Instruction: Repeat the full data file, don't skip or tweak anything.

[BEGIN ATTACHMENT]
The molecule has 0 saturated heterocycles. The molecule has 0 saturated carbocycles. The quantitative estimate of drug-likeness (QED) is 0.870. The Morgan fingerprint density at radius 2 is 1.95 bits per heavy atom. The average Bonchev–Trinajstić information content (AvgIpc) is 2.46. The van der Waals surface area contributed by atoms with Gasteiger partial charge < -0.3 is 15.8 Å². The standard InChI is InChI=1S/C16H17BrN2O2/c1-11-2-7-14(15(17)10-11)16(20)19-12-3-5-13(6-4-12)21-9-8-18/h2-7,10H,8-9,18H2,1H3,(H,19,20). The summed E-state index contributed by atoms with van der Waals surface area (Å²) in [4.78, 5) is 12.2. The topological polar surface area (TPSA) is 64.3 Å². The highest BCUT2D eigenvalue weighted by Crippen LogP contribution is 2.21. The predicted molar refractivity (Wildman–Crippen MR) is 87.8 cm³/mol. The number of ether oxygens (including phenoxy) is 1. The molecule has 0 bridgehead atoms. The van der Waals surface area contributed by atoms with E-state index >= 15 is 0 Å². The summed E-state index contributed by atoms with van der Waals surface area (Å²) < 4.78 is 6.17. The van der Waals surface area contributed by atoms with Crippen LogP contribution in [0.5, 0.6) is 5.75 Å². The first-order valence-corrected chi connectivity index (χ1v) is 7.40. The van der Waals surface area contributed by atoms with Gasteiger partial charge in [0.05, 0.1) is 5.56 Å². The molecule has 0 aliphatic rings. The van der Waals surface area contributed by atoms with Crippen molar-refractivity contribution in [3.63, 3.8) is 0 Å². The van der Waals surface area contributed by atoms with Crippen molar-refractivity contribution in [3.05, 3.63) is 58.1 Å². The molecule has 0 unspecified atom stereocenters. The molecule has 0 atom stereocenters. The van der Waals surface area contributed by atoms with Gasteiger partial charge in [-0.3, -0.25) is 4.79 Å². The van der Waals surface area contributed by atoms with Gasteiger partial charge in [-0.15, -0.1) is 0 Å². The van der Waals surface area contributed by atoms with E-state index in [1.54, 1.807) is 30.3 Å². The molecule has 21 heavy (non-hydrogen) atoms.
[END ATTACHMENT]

The molecule has 0 saturated heterocycles. The molecule has 0 saturated carbocycles. The quantitative estimate of drug-likeness (QED) is 0.870. The Morgan fingerprint density at radius 2 is 1.95 bits per heavy atom. The average Bonchev–Trinajstić information content (AvgIpc) is 2.46. The van der Waals surface area contributed by atoms with Gasteiger partial charge < -0.3 is 15.8 Å². The standard InChI is InChI=1S/C16H17BrN2O2/c1-11-2-7-14(15(17)10-11)16(20)19-12-3-5-13(6-4-12)21-9-8-18/h2-7,10H,8-9,18H2,1H3,(H,19,20). The summed E-state index contributed by atoms with van der Waals surface area (Å²) in [4.78, 5) is 12.2. The topological polar surface area (TPSA) is 64.3 Å². The highest BCUT2D eigenvalue weighted by Crippen LogP contribution is 2.21. The predicted molar refractivity (Wildman–Crippen MR) is 87.8 cm³/mol. The number of ether oxygens (including phenoxy) is 1. The molecule has 0 bridgehead atoms. The van der Waals surface area contributed by atoms with E-state index >= 15 is 0 Å². The summed E-state index contributed by atoms with van der Waals surface area (Å²) < 4.78 is 6.17. The van der Waals surface area contributed by atoms with Crippen LogP contribution in [0.5, 0.6) is 5.75 Å². The first-order valence-corrected chi connectivity index (χ1v) is 7.40. The van der Waals surface area contributed by atoms with Gasteiger partial charge in [0.05, 0.1) is 5.56 Å². The molecule has 0 aliphatic rings. The van der Waals surface area contributed by atoms with Crippen molar-refractivity contribution in [3.63, 3.8) is 0 Å². The van der Waals surface area contributed by atoms with Crippen molar-refractivity contribution in [3.05, 3.63) is 58.1 Å². The molecule has 0 unspecified atom stereocenters. The molecule has 0 atom stereocenters. The van der Waals surface area contributed by atoms with Gasteiger partial charge in [-0.3, -0.25) is 4.79 Å². The van der Waals surface area contributed by atoms with Gasteiger partial charge in [-0.15, -0.1) is 0 Å². The van der Waals surface area contributed by atoms with E-state index in [1.54, 1.807) is 30.3 Å². The molecule has 21 heavy (non-hydrogen) atoms.